This past 4th of July weekend I finally attended my very first Anime Expo over in Los Angeles. Anime Expo is considered the largest anime/manga convention in North America. It could very well be the largest of its kind outside of Japan itself. I’ve attended one other anime/manga convention and that was Anime Boston in 2008. While both are pretty much the same in terms of content and activities the two conventions are like apples and oranges.
Anime Boston is pretty much a regional event for the New England region with attendance numbers ranging between 15,000 to 17,000 people for the whole event. Anime Expo is not regional but a national event with attendance numbers topping around 45,000 to maybe as high as 50,000 people. Anime Expo also seem to be able to achieve in scheduling more of the Japanese talent from Japan to be Guests of Honors. While Anime Boston will get one or two Japanese GoHs it seems to be the norm for Anime Expo to schedule between 5-8 in addition to several Japanese musical acts and groups.
This year at AX2010 the Guests of Honors ranged from anime directors and animators like Rei Hiroe (Black Lagoon), Shinichi “Nabeshin” Watanabe (Excel Saga, Nerima Daikon Brothers), Tomohiko Ishii (Sky Crawlers, Eden of the East) and Satoru Nakamura (Ghost in the Shell: SAC, Moribito) to seiyuu (voice actors) like Yuu Asakawa, Eri Kitamura, Saki Aibu and Yui Horie. The amount of such guests makes for a busy schedule and even in the four days I spent through all of AX2010 I wasn’t able to see each and every one of them. So, it ended up with myself and fellow site writer pantsukudasai56 to choose the ones we wanted to see the most. Our final choices ended up being Shinichi Watanabe (who I thought had the best guest of honor panel for how much he bullshit with the crowd really let loose), Yuu Asakawa and Yui Horie.
AX2010 also meant attending some anime/manga-related panels whether it was industry ones where specific power players in the industry showed what they had to release in the near-future to panels which showed the future of the industry. One particular panel which I really enjoyed was the Hobby Japan panel which was that companies first foray into the US to announce their plans to expand their products to North America starting with their very own anime/figure property the ecchi-heavy series Queen’s Blade. The 1/8 scale figures they showed both in their panel and in their dealer booth has become my new obsession. I need to own them all! As you can see in the pictures I took of the figures who wouldn’t want to own them all.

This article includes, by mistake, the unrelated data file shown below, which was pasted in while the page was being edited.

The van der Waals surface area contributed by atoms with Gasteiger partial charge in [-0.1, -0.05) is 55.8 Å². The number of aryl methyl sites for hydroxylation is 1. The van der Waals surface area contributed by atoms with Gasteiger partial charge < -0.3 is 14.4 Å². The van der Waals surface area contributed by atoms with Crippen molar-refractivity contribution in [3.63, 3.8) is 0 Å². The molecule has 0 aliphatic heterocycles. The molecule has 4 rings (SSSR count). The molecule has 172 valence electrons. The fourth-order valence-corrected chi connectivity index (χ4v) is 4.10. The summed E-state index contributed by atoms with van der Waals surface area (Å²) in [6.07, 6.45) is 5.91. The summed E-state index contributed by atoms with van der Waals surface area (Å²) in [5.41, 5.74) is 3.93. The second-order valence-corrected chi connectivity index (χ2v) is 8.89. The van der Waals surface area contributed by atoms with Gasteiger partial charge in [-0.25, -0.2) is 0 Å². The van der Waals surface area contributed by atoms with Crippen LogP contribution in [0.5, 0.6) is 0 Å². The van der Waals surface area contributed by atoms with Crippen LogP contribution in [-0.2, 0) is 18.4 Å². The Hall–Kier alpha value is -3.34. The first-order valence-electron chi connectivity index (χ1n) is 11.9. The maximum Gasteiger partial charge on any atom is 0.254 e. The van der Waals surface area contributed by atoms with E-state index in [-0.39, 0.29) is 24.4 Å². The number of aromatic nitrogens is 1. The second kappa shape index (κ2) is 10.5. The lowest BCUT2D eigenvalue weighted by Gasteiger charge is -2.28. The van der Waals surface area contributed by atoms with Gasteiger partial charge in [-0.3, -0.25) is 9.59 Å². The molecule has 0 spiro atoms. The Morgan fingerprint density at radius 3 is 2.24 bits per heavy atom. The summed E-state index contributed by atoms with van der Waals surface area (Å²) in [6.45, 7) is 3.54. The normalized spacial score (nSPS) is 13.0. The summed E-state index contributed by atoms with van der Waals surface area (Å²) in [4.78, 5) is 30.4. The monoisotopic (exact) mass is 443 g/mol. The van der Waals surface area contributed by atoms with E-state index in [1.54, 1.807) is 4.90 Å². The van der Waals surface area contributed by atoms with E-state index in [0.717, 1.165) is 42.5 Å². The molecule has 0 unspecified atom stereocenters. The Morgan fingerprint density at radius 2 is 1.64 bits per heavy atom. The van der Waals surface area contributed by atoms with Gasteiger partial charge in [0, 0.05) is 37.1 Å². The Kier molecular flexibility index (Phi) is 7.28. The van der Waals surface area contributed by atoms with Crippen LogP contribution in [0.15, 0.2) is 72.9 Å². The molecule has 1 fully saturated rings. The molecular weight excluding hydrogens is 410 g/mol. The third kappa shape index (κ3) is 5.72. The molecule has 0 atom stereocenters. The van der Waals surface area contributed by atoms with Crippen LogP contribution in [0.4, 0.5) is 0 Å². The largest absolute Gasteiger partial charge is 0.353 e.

The highlight of my AX2010 experience as attending the free concert for Megumi Nakajima and May’n. Two Japanese singers and seiyuu in their own right. Their concert was a duo performance and sang in Japanese. It didn’t matter if one knew what they were singing about. The energy in the Nokia Theater where it was held was palpable and infectious. But that wasn’t even the highlight of the concert. The highlight happened in the very last 30 or so minutes when the secret guest performer stepped on-stage to play the grand piano that had been left in the middle of the stage for some reason. I am talking about legendary Japanese musician and composer Yoko Kanno. Her music has been a major part in influencing my love for anime from the early 90′s onward. After seeing her live and in-person the rest of my AX2010 could’ve been a disaster and it will still have been worth it.
The other half of my time at AX2010 was spent walking the dealers’ exhibition hall were stores and companies of all types had set up their booths to promote their wares and/or sell anime/manga-related items of all types. This was the room where thousands of dollars were easily spent by people within an hour of setting foot in. It was a shame I didn’t have such thousands or I would’ve needed to hire one of the cosplayers (or three) to lug my purchases around and back to my hotel room. I was able to purchase a few choice items. Even got fellow site writer Lisa Marie a couple of items I know she found to be adorable and cute.
When I and my buddy weren’t perusing the dealer’s tables I was on the look out for cosplayers (costume players) who did a great job with their costumes and who I deemed worthy of taking their pictures. I didn’t get all the best ones I saw since they were always on the move but as you can see by clicking on the thumbnails below the ones I was able to take pictures of did a great job. I fully intend to join their ranks when I attend my next con whether it be Anime Boston 2011 or Anime Expo 2011.
Now that I’ve gotten my first Anime Expo out of the way I can see why so many people love going back year after year after year since it began. It didn’t matter if one was a pre-teen just getting into the anime/manga scene or people in their 50′s who’ve been into it since the days of Speed Racer and Astroboy. The event catered to hardcore and newbie fans alike and while there were some obnoxious individuals who sometimes got on my nerves by and large they were all nice and fun to be around. Anime Expo 2010 has definitely been the highlight of my 2010 year, so far.
Highlights of AX2010
- Seeing Yoko Kanno performing live and in-person
- Attending GoH panel for Shinichi “Nabeshin” Watanabe
- Attending GoH panel for Yuu Asakawa and getting autograph after
- Attending Hobby Japan industry panel (Queen’s Blade!)
- Attending and sitting through insane 2.5 hours of Manga Gamer’s bishoujo panel
Lowlights of AX2010
- The autograph line for Yui Horie/Eri Kitamura line debacle
- Several dumbass, retards in the JList bishoujo panel who kept shouting “Boobies!”
- More than a few people who kept trying to push stupid expo memes
- Not being able to spend as much as I wanted at the dealers exhibition hall
- The overly pricey eating places in and around Anime Expo and hotel staying in